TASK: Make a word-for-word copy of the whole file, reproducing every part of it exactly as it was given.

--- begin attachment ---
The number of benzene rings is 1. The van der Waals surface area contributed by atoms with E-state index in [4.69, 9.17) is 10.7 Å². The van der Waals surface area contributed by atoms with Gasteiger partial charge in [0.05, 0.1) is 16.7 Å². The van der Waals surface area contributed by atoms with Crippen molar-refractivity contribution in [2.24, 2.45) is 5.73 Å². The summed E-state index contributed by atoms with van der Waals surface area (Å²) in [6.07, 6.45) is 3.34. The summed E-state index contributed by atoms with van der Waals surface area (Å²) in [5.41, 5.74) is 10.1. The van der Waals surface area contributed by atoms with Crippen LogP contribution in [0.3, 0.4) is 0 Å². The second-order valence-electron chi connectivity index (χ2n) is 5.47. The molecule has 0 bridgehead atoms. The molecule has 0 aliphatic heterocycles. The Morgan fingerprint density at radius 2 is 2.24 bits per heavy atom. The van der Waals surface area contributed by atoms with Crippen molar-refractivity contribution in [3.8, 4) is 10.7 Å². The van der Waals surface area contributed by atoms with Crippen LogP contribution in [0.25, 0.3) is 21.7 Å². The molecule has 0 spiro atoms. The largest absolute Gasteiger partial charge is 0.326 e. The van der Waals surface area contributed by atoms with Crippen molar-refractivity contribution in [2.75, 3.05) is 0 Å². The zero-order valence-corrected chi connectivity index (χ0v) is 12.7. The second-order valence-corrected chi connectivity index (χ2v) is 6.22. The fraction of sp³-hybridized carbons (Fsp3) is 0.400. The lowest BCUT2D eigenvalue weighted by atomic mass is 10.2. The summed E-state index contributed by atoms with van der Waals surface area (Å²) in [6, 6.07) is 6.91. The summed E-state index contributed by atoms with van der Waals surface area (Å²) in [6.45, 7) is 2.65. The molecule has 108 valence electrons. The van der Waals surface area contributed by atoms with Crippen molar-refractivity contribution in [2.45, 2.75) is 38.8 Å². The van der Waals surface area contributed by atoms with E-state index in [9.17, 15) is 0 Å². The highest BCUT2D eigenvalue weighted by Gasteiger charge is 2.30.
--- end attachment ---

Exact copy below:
The number of benzene rings is 1. The van der Waals surface area contributed by atoms with E-state index in [4.69, 9.17) is 10.7 Å². The van der Waals surface area contributed by atoms with Gasteiger partial charge in [0.05, 0.1) is 16.7 Å². The van der Waals surface area contributed by atoms with Crippen molar-refractivity contribution in [2.24, 2.45) is 5.73 Å². The summed E-state index contributed by atoms with van der Waals surface area (Å²) in [6.07, 6.45) is 3.34. The summed E-state index contributed by atoms with van der Waals surface area (Å²) in [5.41, 5.74) is 10.1. The van der Waals surface area contributed by atoms with Crippen LogP contribution in [0.3, 0.4) is 0 Å². The second-order valence-electron chi connectivity index (χ2n) is 5.47. The molecule has 0 bridgehead atoms. The molecule has 0 aliphatic heterocycles. The Morgan fingerprint density at radius 2 is 2.24 bits per heavy atom. The van der Waals surface area contributed by atoms with Crippen molar-refractivity contribution in [3.8, 4) is 10.7 Å². The van der Waals surface area contributed by atoms with Crippen LogP contribution in [0.25, 0.3) is 21.7 Å². The molecule has 0 spiro atoms. The largest absolute Gasteiger partial charge is 0.326 e. The van der Waals surface area contributed by atoms with Crippen molar-refractivity contribution in [2.75, 3.05) is 0 Å². The zero-order valence-corrected chi connectivity index (χ0v) is 12.7. The second-order valence-corrected chi connectivity index (χ2v) is 6.22. The fraction of sp³-hybridized carbons (Fsp3) is 0.400. The lowest BCUT2D eigenvalue weighted by atomic mass is 10.2. The summed E-state index contributed by atoms with van der Waals surface area (Å²) in [6, 6.07) is 6.91. The summed E-state index contributed by atoms with van der Waals surface area (Å²) in [6.45, 7) is 2.65. The molecule has 108 valence electrons. The van der Waals surface area contributed by atoms with Crippen molar-refractivity contribution in [2.45, 2.75) is 38.8 Å². The van der Waals surface area contributed by atoms with E-state index in [9.17, 15) is 0 Å². The highest BCUT2D eigenvalue weighted by Gasteiger charge is 2.30.